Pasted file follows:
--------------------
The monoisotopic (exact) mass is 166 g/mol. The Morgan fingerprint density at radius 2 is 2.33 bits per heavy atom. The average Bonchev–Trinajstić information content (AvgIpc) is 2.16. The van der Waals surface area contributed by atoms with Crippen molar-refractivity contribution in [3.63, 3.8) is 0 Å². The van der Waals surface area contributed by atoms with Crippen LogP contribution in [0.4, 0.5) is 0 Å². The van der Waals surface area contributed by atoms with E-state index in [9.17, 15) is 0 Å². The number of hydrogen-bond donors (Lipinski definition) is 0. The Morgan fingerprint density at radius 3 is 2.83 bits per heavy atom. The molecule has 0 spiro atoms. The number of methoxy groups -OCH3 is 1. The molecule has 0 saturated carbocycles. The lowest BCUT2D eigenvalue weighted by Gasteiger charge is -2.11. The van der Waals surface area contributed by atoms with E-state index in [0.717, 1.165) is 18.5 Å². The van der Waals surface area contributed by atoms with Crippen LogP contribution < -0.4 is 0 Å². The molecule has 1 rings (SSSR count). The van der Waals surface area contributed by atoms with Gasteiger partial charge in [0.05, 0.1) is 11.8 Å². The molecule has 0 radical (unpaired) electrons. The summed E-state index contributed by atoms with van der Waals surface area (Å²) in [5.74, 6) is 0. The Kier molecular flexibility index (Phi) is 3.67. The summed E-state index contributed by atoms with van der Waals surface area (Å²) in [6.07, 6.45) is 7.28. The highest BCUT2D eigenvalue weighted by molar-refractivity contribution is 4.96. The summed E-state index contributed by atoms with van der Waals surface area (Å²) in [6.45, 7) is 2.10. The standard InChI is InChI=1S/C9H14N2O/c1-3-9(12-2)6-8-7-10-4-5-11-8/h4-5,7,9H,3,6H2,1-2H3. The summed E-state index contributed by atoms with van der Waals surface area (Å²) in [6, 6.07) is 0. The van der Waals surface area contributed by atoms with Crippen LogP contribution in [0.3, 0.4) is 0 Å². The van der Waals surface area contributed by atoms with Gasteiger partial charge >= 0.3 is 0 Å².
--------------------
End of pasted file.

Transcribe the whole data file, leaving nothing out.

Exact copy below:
The monoisotopic (exact) mass is 166 g/mol. The Morgan fingerprint density at radius 2 is 2.33 bits per heavy atom. The average Bonchev–Trinajstić information content (AvgIpc) is 2.16. The van der Waals surface area contributed by atoms with Crippen molar-refractivity contribution in [3.63, 3.8) is 0 Å². The van der Waals surface area contributed by atoms with Crippen LogP contribution in [0.4, 0.5) is 0 Å². The van der Waals surface area contributed by atoms with E-state index in [9.17, 15) is 0 Å². The number of hydrogen-bond donors (Lipinski definition) is 0. The Morgan fingerprint density at radius 3 is 2.83 bits per heavy atom. The molecule has 0 spiro atoms. The number of methoxy groups -OCH3 is 1. The molecule has 0 saturated carbocycles. The lowest BCUT2D eigenvalue weighted by Gasteiger charge is -2.11. The van der Waals surface area contributed by atoms with E-state index in [0.717, 1.165) is 18.5 Å². The van der Waals surface area contributed by atoms with Crippen LogP contribution < -0.4 is 0 Å². The molecule has 1 rings (SSSR count). The van der Waals surface area contributed by atoms with Gasteiger partial charge in [0.05, 0.1) is 11.8 Å². The molecule has 0 radical (unpaired) electrons. The summed E-state index contributed by atoms with van der Waals surface area (Å²) in [5.74, 6) is 0. The Kier molecular flexibility index (Phi) is 3.67. The summed E-state index contributed by atoms with van der Waals surface area (Å²) in [6.07, 6.45) is 7.28. The highest BCUT2D eigenvalue weighted by molar-refractivity contribution is 4.96. The summed E-state index contributed by atoms with van der Waals surface area (Å²) in [6.45, 7) is 2.10. The standard InChI is InChI=1S/C9H14N2O/c1-3-9(12-2)6-8-7-10-4-5-11-8/h4-5,7,9H,3,6H2,1-2H3. The summed E-state index contributed by atoms with van der Waals surface area (Å²) in [6, 6.07) is 0. The van der Waals surface area contributed by atoms with Crippen LogP contribution in [0.3, 0.4) is 0 Å². The van der Waals surface area contributed by atoms with Gasteiger partial charge >= 0.3 is 0 Å².